Multicolored laser beams, day-glo dance floors, mirror-plated ceilings, kitschy patterned carpets, giant spaceship sculptures: from its nascence in the 1960s, discotheque aesthetics has been defined by the whimsical and the offbeat. Those familiar with artist Adrian Wilson, better known today for his humorous, subversive interventions across New York City, may be surprised to learn that he got his start reveling in this unique typography, capturing the heyday of European disco design in the late 1980s and ’90s.
As a freelancer for trade publications like Disco Mirror and European Discotheque Review for 11 years, he shot over 800 venues, including Ministry of Sound in London; Ku Club in Ibiza; and Le Malvern in Arzon, France. Using medium format slide film, Wilson says, he “documented the golden age of discos before bottle service and bland design.”
“After I stopped shooting for them, the magazines threw out all the images,” the artist told Hyperallergic. “I don’t blame them — at the time, I saw no value in 10-year-old random discos either, but now I think these would make an amazing book.”
Because the magazines depended on the advertising dollars of the companies that furnished the spaces or installed equipment, Wilson always photographed the clubs empty. As a result, the images are strikingly crisp, rare views of legendary venues like the 65,000-square-feet Genux club in Lonato, Italy — which featured a massive light fixture in the shape of a human brain suspended above the dance floor and claimed to be the largest disco in the world.
“Suddenly it became a kind of fantasy world where everyone was doing these themed nightclubs with crazy things like viking boats and volcanoes, anything to attract people,” Wilson said.
His favorite disco, however, Club Paradiso in the Northern Italian city of Rimini, was not the most eccentric but rather “supremely elegant.”
“It was the best-designed place in the world,” he continued. “I seem to remember they had cameras pointing at other tables so one could check out the other customers by looking at a TV screen on the table instead of looking at them.”
Seen today, when mass-produced minimalism and mid-century modern monotony continue to dominate the landscape of design, Wilson’s images of the quirky and extravagant disco interiors are immediately enchanting. But that wasn’t always the case, the artist says; when he approached Architectural Review with the photos a few years back, an editor described 1990s disco design as “universally abhorrent.”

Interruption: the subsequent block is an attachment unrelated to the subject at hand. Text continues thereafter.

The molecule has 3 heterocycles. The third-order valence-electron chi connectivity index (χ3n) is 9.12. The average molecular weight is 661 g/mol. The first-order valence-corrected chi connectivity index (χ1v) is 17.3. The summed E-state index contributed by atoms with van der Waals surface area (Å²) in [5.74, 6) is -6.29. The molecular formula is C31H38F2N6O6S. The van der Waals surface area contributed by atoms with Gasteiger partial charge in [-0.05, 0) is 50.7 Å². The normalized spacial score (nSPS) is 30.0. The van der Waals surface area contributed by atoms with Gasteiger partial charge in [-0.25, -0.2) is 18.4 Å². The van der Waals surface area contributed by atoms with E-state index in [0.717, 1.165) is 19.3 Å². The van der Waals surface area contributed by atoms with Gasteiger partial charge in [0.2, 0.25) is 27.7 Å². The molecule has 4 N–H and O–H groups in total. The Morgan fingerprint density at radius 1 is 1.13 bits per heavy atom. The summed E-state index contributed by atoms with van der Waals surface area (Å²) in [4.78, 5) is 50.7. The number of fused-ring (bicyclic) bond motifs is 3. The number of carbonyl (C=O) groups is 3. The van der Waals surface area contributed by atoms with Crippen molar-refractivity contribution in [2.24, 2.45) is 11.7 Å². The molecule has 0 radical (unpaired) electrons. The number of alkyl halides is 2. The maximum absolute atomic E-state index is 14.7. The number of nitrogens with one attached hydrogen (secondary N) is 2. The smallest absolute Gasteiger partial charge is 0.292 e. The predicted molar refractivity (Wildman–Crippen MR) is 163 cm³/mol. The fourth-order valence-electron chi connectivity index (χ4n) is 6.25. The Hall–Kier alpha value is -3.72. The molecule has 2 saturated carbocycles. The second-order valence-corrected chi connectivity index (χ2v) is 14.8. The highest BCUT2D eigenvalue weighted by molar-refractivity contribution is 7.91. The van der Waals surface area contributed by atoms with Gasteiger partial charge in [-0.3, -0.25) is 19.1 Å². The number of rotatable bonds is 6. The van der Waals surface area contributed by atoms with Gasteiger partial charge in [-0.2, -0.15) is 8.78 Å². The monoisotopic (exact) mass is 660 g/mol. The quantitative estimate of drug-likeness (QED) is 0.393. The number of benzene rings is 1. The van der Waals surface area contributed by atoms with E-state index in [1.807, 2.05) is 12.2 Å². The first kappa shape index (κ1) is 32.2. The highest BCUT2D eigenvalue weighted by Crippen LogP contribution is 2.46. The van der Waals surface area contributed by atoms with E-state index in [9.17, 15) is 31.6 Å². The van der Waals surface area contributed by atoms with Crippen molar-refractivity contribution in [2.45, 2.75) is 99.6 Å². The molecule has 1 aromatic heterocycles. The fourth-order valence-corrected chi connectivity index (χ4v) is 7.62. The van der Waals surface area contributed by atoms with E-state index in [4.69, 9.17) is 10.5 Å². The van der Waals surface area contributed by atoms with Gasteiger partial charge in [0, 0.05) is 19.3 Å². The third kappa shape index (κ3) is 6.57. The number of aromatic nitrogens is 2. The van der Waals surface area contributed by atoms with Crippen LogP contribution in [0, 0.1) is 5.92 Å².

“There was a snobbery toward discos,” Wilson said. “Because they weren’t really bound by taste or anything. They were meant to be a fantasy land, escapism. And that’s kind of missing nowadays.”
Artist Minouk Lim wants to offer a very different perspective on how one might deal with a grim history whose effects continue to be felt in the present.
This week: Should Washington have a national memorial for gun violence? Have cats used us to take over the world? What is Cluttercore? And more.
Organizers, artists, and land practitioners are holding public events at Iglesias Garden in a hub space supported by the Climate Justice Initiative, a project of Mural Arts Philadelphia.
Workers told Hyperallergic that they were tired of meager pay and a lack of job security.
The artist’s style blends aesthetic and cultural elements from Ghana, London, and New York’s graffiti scenes.
Jo Sandman / TRACES opens with a reception for the artist on June 3 at Black Mountain College Museum + Arts Center in Asheville, North Carolina.
Authorities say Jean-Luc Martinez helped facilitate the Louvre’s purchase of objects illegally pillaged during the Arab Spring.
The suspects attempted to take a Basquiat artwork valued at $45,000 from Taglialatella Galleries but instead made off with a half-empty bottle of whiskey.
Funding MFAs and all full-time graduate degrees, the Paul & Daisy Soros Fellowships for New Americans supports immigrants and the children of immigrants in the US.
From music and architecture to comedy and horror, these films showcase Ukrainian culture and its long-held ethos of resistance.
The artists showcased in Archival Intimacies examine the colonial trauma’s impact on Asian Americans and search for ways to overcome it.
Eiffel inadvertently paints its protagonist not as a great man worthy of scrutiny or praise, but as the Elon Musk of his day.